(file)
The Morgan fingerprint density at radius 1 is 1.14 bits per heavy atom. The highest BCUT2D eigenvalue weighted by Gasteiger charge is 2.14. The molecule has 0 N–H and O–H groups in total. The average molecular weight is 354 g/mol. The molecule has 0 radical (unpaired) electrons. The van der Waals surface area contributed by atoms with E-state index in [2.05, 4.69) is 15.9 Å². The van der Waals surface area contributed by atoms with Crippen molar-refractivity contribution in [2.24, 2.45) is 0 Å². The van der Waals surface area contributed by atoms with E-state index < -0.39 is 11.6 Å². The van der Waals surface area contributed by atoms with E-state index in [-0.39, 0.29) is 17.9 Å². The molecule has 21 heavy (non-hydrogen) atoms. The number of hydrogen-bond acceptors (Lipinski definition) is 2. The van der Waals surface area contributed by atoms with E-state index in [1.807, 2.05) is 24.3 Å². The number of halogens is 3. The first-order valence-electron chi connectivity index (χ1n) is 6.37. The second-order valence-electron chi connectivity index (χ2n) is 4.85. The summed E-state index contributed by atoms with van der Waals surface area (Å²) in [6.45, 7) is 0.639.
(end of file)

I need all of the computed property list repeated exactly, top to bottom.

The Morgan fingerprint density at radius 1 is 1.14 bits per heavy atom. The highest BCUT2D eigenvalue weighted by Gasteiger charge is 2.14. The molecule has 0 N–H and O–H groups in total. The average molecular weight is 354 g/mol. The molecule has 0 radical (unpaired) electrons. The van der Waals surface area contributed by atoms with E-state index in [2.05, 4.69) is 15.9 Å². The van der Waals surface area contributed by atoms with Crippen molar-refractivity contribution in [2.24, 2.45) is 0 Å². The van der Waals surface area contributed by atoms with E-state index < -0.39 is 11.6 Å². The van der Waals surface area contributed by atoms with E-state index in [-0.39, 0.29) is 17.9 Å². The molecule has 21 heavy (non-hydrogen) atoms. The number of hydrogen-bond acceptors (Lipinski definition) is 2. The van der Waals surface area contributed by atoms with E-state index in [1.807, 2.05) is 24.3 Å². The number of halogens is 3. The first-order valence-electron chi connectivity index (χ1n) is 6.37. The second-order valence-electron chi connectivity index (χ2n) is 4.85. The summed E-state index contributed by atoms with van der Waals surface area (Å²) in [6.45, 7) is 0.639.